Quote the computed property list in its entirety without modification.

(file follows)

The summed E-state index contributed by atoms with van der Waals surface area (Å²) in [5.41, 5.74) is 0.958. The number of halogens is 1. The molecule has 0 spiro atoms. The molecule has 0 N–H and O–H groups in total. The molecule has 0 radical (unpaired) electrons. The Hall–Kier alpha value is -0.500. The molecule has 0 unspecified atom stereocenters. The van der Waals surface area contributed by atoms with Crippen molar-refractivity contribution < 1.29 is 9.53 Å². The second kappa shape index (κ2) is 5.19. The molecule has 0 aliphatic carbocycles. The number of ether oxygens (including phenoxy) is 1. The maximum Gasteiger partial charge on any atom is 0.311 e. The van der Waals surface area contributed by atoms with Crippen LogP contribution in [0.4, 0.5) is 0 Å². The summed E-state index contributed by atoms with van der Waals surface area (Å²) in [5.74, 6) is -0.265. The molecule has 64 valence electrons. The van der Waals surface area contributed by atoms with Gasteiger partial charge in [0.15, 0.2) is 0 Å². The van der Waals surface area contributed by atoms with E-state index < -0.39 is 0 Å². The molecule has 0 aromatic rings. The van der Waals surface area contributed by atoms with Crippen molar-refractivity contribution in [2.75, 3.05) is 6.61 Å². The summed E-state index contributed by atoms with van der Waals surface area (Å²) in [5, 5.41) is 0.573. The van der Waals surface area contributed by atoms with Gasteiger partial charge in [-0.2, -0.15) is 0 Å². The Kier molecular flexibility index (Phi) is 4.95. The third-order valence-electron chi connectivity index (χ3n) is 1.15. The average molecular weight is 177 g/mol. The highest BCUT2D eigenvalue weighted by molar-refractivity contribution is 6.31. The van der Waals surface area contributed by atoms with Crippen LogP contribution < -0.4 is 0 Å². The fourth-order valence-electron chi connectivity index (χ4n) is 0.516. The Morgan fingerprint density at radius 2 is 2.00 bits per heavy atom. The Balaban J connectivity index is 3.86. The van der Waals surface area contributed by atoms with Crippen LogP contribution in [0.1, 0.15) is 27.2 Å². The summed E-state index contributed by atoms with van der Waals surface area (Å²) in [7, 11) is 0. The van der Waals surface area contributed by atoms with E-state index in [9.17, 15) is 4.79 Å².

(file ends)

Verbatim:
The summed E-state index contributed by atoms with van der Waals surface area (Å²) in [5.41, 5.74) is 0.958. The number of halogens is 1. The molecule has 0 spiro atoms. The molecule has 0 N–H and O–H groups in total. The molecule has 0 radical (unpaired) electrons. The Hall–Kier alpha value is -0.500. The molecule has 0 unspecified atom stereocenters. The van der Waals surface area contributed by atoms with Crippen molar-refractivity contribution < 1.29 is 9.53 Å². The second kappa shape index (κ2) is 5.19. The molecule has 0 aliphatic carbocycles. The number of ether oxygens (including phenoxy) is 1. The maximum Gasteiger partial charge on any atom is 0.311 e. The van der Waals surface area contributed by atoms with Crippen LogP contribution in [0.4, 0.5) is 0 Å². The summed E-state index contributed by atoms with van der Waals surface area (Å²) in [5.74, 6) is -0.265. The molecule has 64 valence electrons. The van der Waals surface area contributed by atoms with Gasteiger partial charge in [0.15, 0.2) is 0 Å². The van der Waals surface area contributed by atoms with E-state index < -0.39 is 0 Å². The molecule has 0 aromatic rings. The van der Waals surface area contributed by atoms with Crippen molar-refractivity contribution in [2.75, 3.05) is 6.61 Å². The summed E-state index contributed by atoms with van der Waals surface area (Å²) in [5, 5.41) is 0.573. The van der Waals surface area contributed by atoms with Gasteiger partial charge in [-0.2, -0.15) is 0 Å². The Kier molecular flexibility index (Phi) is 4.95. The third-order valence-electron chi connectivity index (χ3n) is 1.15. The average molecular weight is 177 g/mol. The highest BCUT2D eigenvalue weighted by molar-refractivity contribution is 6.31. The van der Waals surface area contributed by atoms with Crippen LogP contribution < -0.4 is 0 Å². The fourth-order valence-electron chi connectivity index (χ4n) is 0.516. The Morgan fingerprint density at radius 2 is 2.00 bits per heavy atom. The Balaban J connectivity index is 3.86. The van der Waals surface area contributed by atoms with Crippen LogP contribution in [0.1, 0.15) is 27.2 Å². The summed E-state index contributed by atoms with van der Waals surface area (Å²) in [7, 11) is 0. The van der Waals surface area contributed by atoms with E-state index in [9.17, 15) is 4.79 Å².